And then, precious Claire, after almost thirty years, our paths changed and we found ourselves again sitting side-by-side, gazing at the horizon. In early 2020 we allowed ourselves the kind of indulgence only permitted those in love: we flew to Sweden for a week. We drove (not in a Volvo) across the bridge from Copenhagen to Malmo and then near Lyungbyhed to a secluded cabin. It was a remarkable, enchanted time. Some evenings we’d walk through the forest to a dark, still lake and climb onto a creaking pontoon. We’d sit at the table with a lighted candle, pull a rug over us, eat olives and talk of all we’d done that day, and of old friends, and things over the years that had made us laugh and things that made us cry, and of our children, and our hopes. And geese would skim across the lake and gather on its island and you’d smile at me in that heartening, exquisite way. Around us a peculiar, blue twilight would grow above the trees and my heart was singing for I knew, after all the desperately rushing decades and the long aching years, that finally, finally – kind, clever, funny, amazing Claire – we were together.

6

Beer Review: Southwark Bitter

As we ambled along the grey beach this morning and the dogs scampered in the wet sand and we chatted about yesterday’s Cellar Door Fest I thought of many wonderful things for which I’m grateful.

Oddly, Southwark Bitter was absent from this gentle Sunday mindfulness, but now here I am on the patio with a distinctive green can. It’s time to revisit. Excursions into nostalgia should be occasionally inclusive and with the radio on, the lawn freshly mown, and the water feature bubbling along, I flip open the can. I expect it to be combative.

It smells more beery than beer. There’s nothing post-modern or aspirational present. It’s unapologetic, and I know that on Southwark’s playlist there’s just too many songs by The Angels. But, wait, perhaps the aromatics aren’t as boisterous as I remember. There’s a familiar charm, and it’s like the old cricketer who batted at ten, didn’t bowl and had to be hidden in the field. You and your team-mates loved him.

I take a few cautious sips and personal history makes me expect to be clobbered in the gob. But, I’m not. It’s not nearly as angular and cantankerous as my last venture into this beer-themed savannah. It’s smooth and almost subtle. Disbelieving, I check the can. Yep, Southwark. I replaced some lawn this morning and can now feel the effects of shovelling (yes, I used my skimming shovel) and wonder if I’m experiencing some sensory side-effects of this rare Sunday exertion.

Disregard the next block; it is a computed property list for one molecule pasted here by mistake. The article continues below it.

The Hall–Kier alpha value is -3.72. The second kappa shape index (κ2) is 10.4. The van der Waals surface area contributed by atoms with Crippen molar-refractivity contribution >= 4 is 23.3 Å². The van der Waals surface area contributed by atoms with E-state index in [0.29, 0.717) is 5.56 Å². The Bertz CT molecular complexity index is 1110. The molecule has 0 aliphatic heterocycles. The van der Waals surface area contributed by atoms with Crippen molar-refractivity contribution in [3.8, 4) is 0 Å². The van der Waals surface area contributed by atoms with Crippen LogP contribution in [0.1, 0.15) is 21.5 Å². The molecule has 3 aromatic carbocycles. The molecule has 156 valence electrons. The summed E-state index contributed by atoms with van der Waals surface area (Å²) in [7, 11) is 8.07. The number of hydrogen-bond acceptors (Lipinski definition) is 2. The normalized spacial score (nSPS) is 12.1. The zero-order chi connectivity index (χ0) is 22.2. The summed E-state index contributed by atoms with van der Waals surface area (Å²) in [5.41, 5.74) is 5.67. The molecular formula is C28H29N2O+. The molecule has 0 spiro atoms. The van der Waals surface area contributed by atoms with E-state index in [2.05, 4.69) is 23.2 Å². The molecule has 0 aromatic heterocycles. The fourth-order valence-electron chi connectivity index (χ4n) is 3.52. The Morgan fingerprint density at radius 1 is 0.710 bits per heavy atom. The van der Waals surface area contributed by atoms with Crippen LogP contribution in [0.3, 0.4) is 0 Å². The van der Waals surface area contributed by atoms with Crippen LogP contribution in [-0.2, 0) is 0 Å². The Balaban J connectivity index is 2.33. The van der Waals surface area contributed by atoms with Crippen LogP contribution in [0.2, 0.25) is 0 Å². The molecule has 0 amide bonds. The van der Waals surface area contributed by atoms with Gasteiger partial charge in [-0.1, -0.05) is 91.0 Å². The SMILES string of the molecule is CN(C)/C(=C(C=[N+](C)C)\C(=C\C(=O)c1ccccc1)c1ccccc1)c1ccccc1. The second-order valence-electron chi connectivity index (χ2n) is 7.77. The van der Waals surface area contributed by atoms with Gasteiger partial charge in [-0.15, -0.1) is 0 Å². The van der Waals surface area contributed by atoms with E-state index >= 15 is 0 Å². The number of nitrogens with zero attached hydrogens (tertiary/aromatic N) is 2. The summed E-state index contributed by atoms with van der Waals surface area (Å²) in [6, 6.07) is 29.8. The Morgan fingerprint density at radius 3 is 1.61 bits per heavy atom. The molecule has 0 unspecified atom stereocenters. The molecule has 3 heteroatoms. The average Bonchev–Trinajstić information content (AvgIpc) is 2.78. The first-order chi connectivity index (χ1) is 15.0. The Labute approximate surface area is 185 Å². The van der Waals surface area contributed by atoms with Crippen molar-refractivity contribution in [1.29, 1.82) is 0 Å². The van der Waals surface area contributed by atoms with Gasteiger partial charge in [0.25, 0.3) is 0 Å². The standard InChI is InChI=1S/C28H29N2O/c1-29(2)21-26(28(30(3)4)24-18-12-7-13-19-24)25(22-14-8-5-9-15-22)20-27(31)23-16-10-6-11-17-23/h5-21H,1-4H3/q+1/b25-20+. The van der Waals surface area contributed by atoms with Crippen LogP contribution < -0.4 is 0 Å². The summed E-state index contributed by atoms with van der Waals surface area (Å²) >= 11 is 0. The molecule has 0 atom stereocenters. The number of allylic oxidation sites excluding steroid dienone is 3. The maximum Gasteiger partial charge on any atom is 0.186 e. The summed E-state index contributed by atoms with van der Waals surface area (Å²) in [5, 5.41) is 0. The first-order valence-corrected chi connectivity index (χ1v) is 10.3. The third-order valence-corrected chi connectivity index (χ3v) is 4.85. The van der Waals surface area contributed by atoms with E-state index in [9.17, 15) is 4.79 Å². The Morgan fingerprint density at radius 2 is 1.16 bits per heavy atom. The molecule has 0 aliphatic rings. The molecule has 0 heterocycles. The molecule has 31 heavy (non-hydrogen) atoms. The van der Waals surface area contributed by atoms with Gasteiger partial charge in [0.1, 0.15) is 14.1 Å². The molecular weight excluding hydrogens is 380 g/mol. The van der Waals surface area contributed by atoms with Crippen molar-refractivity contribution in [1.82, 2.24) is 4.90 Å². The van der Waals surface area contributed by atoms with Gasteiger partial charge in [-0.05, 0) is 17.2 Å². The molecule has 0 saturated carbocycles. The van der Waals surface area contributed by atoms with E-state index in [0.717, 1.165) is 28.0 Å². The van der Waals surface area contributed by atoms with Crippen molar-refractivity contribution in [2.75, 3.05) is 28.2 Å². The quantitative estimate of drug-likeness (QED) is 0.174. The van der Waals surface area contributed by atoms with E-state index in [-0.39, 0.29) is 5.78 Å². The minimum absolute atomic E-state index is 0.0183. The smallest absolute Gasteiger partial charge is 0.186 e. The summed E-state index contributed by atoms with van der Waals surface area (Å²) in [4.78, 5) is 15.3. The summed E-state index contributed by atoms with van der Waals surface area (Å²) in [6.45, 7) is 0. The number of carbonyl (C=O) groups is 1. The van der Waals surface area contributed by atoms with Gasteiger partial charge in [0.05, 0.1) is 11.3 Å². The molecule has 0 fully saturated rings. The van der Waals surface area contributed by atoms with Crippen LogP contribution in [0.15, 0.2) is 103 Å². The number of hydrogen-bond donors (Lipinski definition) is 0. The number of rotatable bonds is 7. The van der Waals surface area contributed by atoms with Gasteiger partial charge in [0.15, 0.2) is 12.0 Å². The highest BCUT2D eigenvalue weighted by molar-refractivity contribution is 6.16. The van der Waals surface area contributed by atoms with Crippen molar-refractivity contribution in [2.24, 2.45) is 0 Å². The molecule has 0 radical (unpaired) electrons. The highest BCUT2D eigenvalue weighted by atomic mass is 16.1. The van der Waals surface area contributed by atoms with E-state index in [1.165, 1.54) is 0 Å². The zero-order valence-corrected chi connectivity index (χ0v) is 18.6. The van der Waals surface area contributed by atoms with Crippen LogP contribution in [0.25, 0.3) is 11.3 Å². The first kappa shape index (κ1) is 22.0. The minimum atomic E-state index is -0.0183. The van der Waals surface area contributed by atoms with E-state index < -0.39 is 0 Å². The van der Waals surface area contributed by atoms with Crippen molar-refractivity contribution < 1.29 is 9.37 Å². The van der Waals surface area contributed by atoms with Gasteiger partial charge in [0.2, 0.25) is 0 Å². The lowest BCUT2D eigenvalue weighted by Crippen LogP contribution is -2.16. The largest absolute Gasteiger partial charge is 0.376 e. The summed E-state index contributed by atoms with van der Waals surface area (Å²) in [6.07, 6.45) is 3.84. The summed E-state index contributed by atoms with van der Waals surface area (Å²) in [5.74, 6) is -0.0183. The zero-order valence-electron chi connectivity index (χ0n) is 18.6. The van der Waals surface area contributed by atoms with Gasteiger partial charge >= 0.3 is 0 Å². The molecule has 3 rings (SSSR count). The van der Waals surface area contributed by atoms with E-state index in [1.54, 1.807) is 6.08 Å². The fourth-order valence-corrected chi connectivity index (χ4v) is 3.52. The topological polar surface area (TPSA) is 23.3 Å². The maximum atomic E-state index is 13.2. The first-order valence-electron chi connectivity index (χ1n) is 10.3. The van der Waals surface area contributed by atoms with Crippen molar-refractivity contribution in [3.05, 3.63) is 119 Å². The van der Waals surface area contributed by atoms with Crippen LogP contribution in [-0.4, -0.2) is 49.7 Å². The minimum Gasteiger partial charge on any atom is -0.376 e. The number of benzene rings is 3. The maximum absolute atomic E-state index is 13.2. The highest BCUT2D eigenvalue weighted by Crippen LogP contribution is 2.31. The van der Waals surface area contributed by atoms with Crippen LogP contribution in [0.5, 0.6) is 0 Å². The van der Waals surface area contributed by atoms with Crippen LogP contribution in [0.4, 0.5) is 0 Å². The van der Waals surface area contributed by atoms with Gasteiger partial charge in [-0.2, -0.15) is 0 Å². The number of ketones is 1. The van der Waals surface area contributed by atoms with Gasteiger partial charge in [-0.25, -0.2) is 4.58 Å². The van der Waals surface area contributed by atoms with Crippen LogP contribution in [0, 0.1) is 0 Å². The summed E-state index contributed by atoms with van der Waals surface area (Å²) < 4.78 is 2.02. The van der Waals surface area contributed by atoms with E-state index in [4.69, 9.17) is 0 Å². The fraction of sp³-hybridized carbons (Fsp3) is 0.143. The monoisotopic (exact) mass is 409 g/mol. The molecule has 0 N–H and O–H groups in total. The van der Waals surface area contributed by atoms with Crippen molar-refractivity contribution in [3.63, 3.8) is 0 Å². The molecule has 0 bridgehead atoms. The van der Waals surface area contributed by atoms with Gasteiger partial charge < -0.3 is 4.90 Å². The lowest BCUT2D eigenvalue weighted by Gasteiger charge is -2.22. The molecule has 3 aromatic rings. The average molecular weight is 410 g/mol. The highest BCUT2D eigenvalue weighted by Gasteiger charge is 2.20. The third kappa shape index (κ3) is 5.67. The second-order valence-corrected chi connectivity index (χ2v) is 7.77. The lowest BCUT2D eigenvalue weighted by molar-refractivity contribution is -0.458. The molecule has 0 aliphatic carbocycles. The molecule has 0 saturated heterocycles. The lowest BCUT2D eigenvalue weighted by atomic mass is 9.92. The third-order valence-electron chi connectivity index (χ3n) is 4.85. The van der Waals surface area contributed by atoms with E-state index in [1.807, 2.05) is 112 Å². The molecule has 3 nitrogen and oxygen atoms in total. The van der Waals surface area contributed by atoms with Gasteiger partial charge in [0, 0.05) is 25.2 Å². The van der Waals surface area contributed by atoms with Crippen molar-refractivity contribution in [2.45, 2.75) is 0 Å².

A plane takes off from Adelaide airport and with a low scream climbs out across St Vincent’s Gulf. Buddy, the dog moves and Triple J plays a song I don’t know.

I keep two glass Southwark mugs in the freezer and sometimes bring these out on hot days when guests call in. It’s more theatrical than real but the frostiness adds a brief frisson to our shared enterprise. Given that I’ve bought a Southwark for the first time this millennium I decide it would be churlish not to marry beer and ancient mug. So I do.

This seems to exaggerate the trademark bitterness and now my 2021 experience starts to approach the one I recollect from those dusty Kapunda afternoons after cricket or by the Duck Pond with other misshapen youth or up at Gundry’s Hill with Fats blasting Mondo Rock out of his car boot. The universe settles back onto its known axis. It’s been a curiously rewarding event, and the beer has over-delivered. I’m strangely pleased.

With a determined swallow I finish my mug of beer and sit it down on the table. I wonder when I’ll next have a Southwark.

I look over at the dogs. They don’t seem to know either.

2

24 Hours in Kapunda